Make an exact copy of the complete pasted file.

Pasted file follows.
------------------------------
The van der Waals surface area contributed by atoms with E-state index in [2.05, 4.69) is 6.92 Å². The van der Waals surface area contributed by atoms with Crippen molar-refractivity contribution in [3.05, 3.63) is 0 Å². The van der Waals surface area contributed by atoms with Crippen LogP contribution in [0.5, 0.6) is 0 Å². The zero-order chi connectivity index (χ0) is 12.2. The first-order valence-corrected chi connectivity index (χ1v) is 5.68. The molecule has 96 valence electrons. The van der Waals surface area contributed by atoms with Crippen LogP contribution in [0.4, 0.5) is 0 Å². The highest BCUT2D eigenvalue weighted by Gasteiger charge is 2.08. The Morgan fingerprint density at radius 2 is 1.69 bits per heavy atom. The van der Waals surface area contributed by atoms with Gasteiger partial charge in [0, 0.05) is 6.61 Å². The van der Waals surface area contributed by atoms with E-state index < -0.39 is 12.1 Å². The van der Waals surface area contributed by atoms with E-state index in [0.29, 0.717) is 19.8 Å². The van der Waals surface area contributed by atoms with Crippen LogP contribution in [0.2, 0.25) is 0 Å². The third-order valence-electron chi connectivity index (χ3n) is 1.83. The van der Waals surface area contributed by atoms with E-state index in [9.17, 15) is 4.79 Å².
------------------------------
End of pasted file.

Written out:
The van der Waals surface area contributed by atoms with E-state index in [2.05, 4.69) is 6.92 Å². The van der Waals surface area contributed by atoms with Crippen molar-refractivity contribution in [3.05, 3.63) is 0 Å². The van der Waals surface area contributed by atoms with Crippen LogP contribution in [0.5, 0.6) is 0 Å². The zero-order chi connectivity index (χ0) is 12.2. The first-order valence-corrected chi connectivity index (χ1v) is 5.68. The molecule has 96 valence electrons. The van der Waals surface area contributed by atoms with Crippen LogP contribution in [0.4, 0.5) is 0 Å². The highest BCUT2D eigenvalue weighted by Gasteiger charge is 2.08. The Morgan fingerprint density at radius 2 is 1.69 bits per heavy atom. The van der Waals surface area contributed by atoms with Gasteiger partial charge in [0, 0.05) is 6.61 Å². The van der Waals surface area contributed by atoms with E-state index < -0.39 is 12.1 Å². The van der Waals surface area contributed by atoms with E-state index in [0.29, 0.717) is 19.8 Å². The van der Waals surface area contributed by atoms with Crippen LogP contribution in [0.2, 0.25) is 0 Å². The third-order valence-electron chi connectivity index (χ3n) is 1.83. The van der Waals surface area contributed by atoms with E-state index in [9.17, 15) is 4.79 Å².